Some in Canada will think it perfectly appropriate that Canadian governments have paid little heed to Canada’s environment commissioner annual warnings that Canada just hasn’t been getting it done when it comes to climate change. Others will find this review depressing that we have not got it done on climate change.
The audience for the U.S. magazine Foreign Policy (published by the same people who publish The Washington Post) is mostly American and, today, Canadian journalist Andrew Nikiforuk is telling them that Canada has not only lost its reputation as “global Boy Scout” but we are now evil “petroleum bullies”.
Over the last decade, Canada has not so quietly become an international mining center and a rogue petrostate. It’s no longer America’s better half, but a dystopian vision of the continent’s energy-soaked future.
Ian Austen, who reports for the New York Times about Canada, only quotes opposition MP, New Democrat Brian Masse, in a piece that takes a look at one of the side effects of Alberta oil.
“Here’s a little bit of Alberta,” said Brian Masse, one of Windsor’s Parliament members. “For those that thought they were immune from the oil sands and the consequences of them, we’re now seeing up front and center that we’re not.”
Mr. Masse wants the International Joint Commission, the bilateral agency that governs the Great Lakes, to investigate the pile. Michigan’s state environmental regulatory agency has submitted a formal request to Detroit Bulk Storage, the company holding the material for Koch Carbon, to change its storage methods. Michigan politicians and environmental groups have also joined cause with Windsor residents. Paul Baltzer, a spokesman for Koch’s parent company, Koch Companies Public Sector, did not respond to questions about its storage or the ultimate destination of the petroleum coke.
Coke, which is mainly carbon, is an essential ingredient in steelmaking as well as producing the electrical anodes used to make aluminum.
“What the frack goes on with the [BC] Liberal party?” says Vancouver 24 Hours columnist Bill Tieleman. Bill also notes — and I agree — “This has also been the most environmentally-minded campaign I’ve ever seen in B.C.”
The NDP convention in Montreal debated teh following resolution:
2-03-13 Resolution on a National Mining Strategy
Submitted by Nickel Belt
WHEREAS Canada, a major mining country, was a top 10 producer of 17 key metals and minerals in 2012; and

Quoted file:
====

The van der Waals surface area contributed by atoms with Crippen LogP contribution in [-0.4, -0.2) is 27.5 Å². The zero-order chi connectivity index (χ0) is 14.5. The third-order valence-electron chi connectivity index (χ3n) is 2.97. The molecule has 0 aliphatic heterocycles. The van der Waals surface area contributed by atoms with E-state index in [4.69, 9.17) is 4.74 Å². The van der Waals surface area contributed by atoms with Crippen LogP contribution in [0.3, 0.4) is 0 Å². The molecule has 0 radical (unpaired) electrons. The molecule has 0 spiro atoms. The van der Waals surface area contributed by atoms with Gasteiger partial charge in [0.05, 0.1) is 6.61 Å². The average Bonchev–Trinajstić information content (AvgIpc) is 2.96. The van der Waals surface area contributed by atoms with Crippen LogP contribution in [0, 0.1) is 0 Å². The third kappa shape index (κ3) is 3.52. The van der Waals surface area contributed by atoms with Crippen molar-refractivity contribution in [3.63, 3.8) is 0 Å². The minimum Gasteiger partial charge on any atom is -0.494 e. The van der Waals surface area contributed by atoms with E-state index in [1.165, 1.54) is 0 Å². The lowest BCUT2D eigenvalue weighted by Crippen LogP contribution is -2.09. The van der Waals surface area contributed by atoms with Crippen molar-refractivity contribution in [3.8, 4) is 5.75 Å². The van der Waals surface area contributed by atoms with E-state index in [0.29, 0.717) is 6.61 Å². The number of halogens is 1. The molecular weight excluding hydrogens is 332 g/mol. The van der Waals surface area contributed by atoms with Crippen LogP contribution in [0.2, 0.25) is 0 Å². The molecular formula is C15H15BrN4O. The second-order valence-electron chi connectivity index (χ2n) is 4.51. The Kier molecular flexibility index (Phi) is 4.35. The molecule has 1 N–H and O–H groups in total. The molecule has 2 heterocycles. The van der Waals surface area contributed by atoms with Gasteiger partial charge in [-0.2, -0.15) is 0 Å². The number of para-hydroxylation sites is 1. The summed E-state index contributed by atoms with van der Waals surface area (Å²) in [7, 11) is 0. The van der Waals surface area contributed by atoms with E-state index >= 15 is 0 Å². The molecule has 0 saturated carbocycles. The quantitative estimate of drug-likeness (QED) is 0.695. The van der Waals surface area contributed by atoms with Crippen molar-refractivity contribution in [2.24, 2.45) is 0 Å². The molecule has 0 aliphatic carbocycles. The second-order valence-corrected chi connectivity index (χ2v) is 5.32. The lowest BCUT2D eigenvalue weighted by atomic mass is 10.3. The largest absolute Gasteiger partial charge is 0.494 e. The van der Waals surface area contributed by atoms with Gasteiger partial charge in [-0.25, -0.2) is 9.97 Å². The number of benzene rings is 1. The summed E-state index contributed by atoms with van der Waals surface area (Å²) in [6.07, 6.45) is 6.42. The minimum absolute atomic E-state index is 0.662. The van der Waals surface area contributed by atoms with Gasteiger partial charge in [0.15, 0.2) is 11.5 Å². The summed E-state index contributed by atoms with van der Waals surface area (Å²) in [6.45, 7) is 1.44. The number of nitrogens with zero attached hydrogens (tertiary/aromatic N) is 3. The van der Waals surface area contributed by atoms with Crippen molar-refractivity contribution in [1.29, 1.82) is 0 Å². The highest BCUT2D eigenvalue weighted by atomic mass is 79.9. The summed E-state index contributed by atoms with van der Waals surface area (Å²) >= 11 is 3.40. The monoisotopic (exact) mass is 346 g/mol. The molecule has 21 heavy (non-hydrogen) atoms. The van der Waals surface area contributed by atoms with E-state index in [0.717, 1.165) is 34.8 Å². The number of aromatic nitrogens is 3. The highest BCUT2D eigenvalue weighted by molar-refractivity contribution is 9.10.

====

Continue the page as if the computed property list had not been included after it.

WHEREAS New Democrats understand the significance of mining to Canada’s overall economy and to our mining communities in particular;
BE IT RESOLVED THAT the following clause be added to Section 1.2 of the policy book:
New Democrats believe in
E. Supporting a national mining strategy that will contribute to sustainable development, job protection, training and skills development, responsible treatment of the environment, as well as community and Aboriginal partnerships for resource sharing.
A Steelworkers rep spoke in favour; another delegate was worried this motion omitted Canadian mining activity taking place outside of Canada.
Then Hélène Laverdière, MP for Laurier-Sainte Marie spoke. A member of the socialist caucus said this motion did not go far enough, that the NDP should nationalize mining companies.
MP Paul Dewar (Ottawa Centre) spoke on this motion, mostlly about conflict minerals.
I have a bright shiny loonie in my pocket that I promise to give to whoever can point me to an example of any government anywhere in Canada that wins a showdown with their auditor general. I start from the assumption that, if you are a prime minister or a premier and the auditor general says your government is screwing up, it’s likely best to quietly agree, say you’ll fix the problem and move on, even if you don’t agree, rather than pick a fight with your auditor general. The reasoning here is that voters tend to believe auditors general and they tend not to believe politicians. I fully recognized that there is a great variety in abilities of auditors general across the country and a great variety in politicians but, when these two worlds collide, it matters not and so, I give you this First General Rule of Politics: Auditors General Are Always Right.
Saskatchewan Premier Brad Wall sends a letter to U.S. President Barack Obama encouraging Obama to approve the Keystone XL pipeline. The letter, below, is signed by 10 U.S. governors but not, notably, by Alberta Premier Alison Redford.